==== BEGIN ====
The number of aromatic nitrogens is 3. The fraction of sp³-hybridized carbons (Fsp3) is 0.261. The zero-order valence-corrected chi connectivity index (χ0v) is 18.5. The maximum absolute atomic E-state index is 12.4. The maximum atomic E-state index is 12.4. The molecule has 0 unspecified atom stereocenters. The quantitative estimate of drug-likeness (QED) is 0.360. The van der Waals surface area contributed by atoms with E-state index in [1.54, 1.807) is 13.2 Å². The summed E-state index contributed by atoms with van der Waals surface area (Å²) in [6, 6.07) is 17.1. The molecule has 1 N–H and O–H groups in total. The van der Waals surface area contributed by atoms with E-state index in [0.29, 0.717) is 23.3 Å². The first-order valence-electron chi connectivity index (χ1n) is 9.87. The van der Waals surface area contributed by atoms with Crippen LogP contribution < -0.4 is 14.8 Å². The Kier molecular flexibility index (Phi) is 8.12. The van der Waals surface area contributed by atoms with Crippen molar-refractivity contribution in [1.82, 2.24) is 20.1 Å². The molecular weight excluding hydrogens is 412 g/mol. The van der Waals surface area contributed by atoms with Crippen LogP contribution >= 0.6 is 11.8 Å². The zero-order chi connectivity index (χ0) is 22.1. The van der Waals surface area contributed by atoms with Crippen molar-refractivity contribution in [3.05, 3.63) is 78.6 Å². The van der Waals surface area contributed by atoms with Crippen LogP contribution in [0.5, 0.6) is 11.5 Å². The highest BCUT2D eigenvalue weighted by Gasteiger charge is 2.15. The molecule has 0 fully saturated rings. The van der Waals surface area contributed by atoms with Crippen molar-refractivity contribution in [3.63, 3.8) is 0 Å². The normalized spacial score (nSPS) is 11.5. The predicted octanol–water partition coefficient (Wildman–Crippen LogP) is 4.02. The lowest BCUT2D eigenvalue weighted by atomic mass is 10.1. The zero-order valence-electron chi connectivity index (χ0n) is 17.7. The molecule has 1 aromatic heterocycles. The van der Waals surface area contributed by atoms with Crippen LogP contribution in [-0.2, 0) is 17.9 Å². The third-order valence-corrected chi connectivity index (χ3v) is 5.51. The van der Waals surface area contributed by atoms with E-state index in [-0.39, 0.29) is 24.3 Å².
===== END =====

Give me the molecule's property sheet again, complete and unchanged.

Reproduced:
The number of aromatic nitrogens is 3. The fraction of sp³-hybridized carbons (Fsp3) is 0.261. The zero-order valence-corrected chi connectivity index (χ0v) is 18.5. The maximum absolute atomic E-state index is 12.4. The maximum atomic E-state index is 12.4. The molecule has 0 unspecified atom stereocenters. The quantitative estimate of drug-likeness (QED) is 0.360. The van der Waals surface area contributed by atoms with E-state index in [1.54, 1.807) is 13.2 Å². The summed E-state index contributed by atoms with van der Waals surface area (Å²) in [6, 6.07) is 17.1. The molecule has 1 N–H and O–H groups in total. The van der Waals surface area contributed by atoms with E-state index in [0.29, 0.717) is 23.3 Å². The first-order valence-electron chi connectivity index (χ1n) is 9.87. The van der Waals surface area contributed by atoms with Crippen LogP contribution < -0.4 is 14.8 Å². The Kier molecular flexibility index (Phi) is 8.12. The van der Waals surface area contributed by atoms with Crippen molar-refractivity contribution in [1.82, 2.24) is 20.1 Å². The molecular weight excluding hydrogens is 412 g/mol. The van der Waals surface area contributed by atoms with Crippen LogP contribution >= 0.6 is 11.8 Å². The zero-order chi connectivity index (χ0) is 22.1. The van der Waals surface area contributed by atoms with Crippen molar-refractivity contribution in [3.05, 3.63) is 78.6 Å². The van der Waals surface area contributed by atoms with Crippen LogP contribution in [0.5, 0.6) is 11.5 Å². The highest BCUT2D eigenvalue weighted by Gasteiger charge is 2.15. The molecule has 0 fully saturated rings. The van der Waals surface area contributed by atoms with Crippen molar-refractivity contribution in [3.63, 3.8) is 0 Å². The normalized spacial score (nSPS) is 11.5. The predicted octanol–water partition coefficient (Wildman–Crippen LogP) is 4.02. The lowest BCUT2D eigenvalue weighted by atomic mass is 10.1. The zero-order valence-electron chi connectivity index (χ0n) is 17.7. The molecule has 1 aromatic heterocycles. The van der Waals surface area contributed by atoms with Crippen LogP contribution in [-0.2, 0) is 17.9 Å². The third-order valence-corrected chi connectivity index (χ3v) is 5.51. The van der Waals surface area contributed by atoms with E-state index in [-0.39, 0.29) is 24.3 Å².